In sum, this is an important part of Woodward's canon and speaks very well to his importance as a thinker.
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11 of 13 people found the following review helpful By Kevin M. Derby VINE VOICE on May 7, 2009
Format: Paperback
C. Vann Woodward was a fine historian with liberal sentiments when it came to race while still loving his native South. "The Burden of Southern History" is a collection of his essays that has now gone through numerous editions. Woodward is sometimes excellent ("The Irony of Southern History" is perhaps the finest essay in this collection) but some of his pieces are flat. Woodward is good on the works of Robert Penn Warren and on how three Northern writers viewed the South in the Gilded Age. His piece on the reaction to John Brown's raid and changes in the South in the aftermath of Bill Clinton's victory in 1992 are not up to the same level of quality. Nonetheless, this is a fine collection from a humane spirit and a good writer.
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24 of 31 people found the following review helpful By bjcefola on April 23, 2007
Format: Hardcover
This is a collection of essays on then contemporary southern culture and history. The essays generally deal with the transformation then taking place- the end of segregation, the civil rights movement, and surging population and industrial development.

The essays have a sentimental quality I don't find in more modern writings. They are short in the quality of thesis ('Southern Identity lies in a common memory', 'The country made ambiguous moves towards racial equality during the civil War and reconstruction' but is long in the quality of its prose. It's not a bad read, even if there is little new. Of course, you shouldn't be reading books from 1960 for new material in the first place.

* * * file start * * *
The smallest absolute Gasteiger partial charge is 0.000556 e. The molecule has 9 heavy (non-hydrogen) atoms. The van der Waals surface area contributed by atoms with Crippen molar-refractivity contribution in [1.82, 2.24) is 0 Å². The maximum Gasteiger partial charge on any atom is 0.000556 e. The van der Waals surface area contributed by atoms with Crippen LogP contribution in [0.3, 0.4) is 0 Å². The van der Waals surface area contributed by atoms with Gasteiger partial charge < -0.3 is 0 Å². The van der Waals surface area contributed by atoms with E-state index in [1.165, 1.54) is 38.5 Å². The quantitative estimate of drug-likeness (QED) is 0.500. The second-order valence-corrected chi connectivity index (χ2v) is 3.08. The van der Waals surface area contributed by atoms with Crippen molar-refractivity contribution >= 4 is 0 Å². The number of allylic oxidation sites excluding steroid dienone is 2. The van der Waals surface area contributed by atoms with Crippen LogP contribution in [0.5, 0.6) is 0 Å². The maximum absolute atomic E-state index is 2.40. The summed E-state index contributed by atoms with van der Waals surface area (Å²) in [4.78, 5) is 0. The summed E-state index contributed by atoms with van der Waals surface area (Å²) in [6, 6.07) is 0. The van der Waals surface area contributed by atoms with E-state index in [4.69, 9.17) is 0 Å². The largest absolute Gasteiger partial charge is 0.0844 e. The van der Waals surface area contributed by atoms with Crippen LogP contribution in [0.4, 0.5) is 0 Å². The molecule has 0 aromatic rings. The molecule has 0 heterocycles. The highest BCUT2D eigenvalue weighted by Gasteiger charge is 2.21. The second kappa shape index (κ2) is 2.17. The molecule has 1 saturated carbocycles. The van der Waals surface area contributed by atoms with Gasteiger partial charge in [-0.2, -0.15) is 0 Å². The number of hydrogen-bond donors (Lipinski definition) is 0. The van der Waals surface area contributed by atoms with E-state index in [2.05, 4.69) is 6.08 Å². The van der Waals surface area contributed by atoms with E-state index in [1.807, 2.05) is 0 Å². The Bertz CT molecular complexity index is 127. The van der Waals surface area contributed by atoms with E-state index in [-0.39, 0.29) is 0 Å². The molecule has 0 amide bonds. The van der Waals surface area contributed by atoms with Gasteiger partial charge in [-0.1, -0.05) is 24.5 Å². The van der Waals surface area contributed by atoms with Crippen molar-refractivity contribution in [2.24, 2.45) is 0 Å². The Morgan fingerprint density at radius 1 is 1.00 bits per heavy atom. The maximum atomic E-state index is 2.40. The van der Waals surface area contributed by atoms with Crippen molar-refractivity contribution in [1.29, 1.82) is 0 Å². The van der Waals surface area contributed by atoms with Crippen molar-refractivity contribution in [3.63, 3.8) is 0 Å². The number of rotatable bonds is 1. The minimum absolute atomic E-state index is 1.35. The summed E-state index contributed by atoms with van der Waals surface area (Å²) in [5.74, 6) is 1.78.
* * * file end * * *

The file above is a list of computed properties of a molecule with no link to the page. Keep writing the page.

So what was Woodward trying to tell his audience? I saw two themes. To the south he seemed to be asking people to let go of segregation as another lost cause. He doesn't condemn it in moral tones, but rather that fighting for it against the tide of history was futile and self destructive. To the north he asked for patience, pointing out that virulent racism persisted in the north well after the civil war. So the theme was getting people to deal peacefully with the concept of racial equality.

While most of the essays stuck to this theme, the last two essays stuck out.

'The Populist Heritage and the Intellectual' is an analysis of criticism of the populist movement by then contemporary historians. I've never heard the term Populist used in anything other then a derogatory fashion, Woodward suggests there is a lot more to it then that. Woodward suggests populism was an agrarian protest movement that failed to find intellectual support, and was consequently pilloried. He cites it as the one movement that sought to bring back civil rights to the south in the 1890's.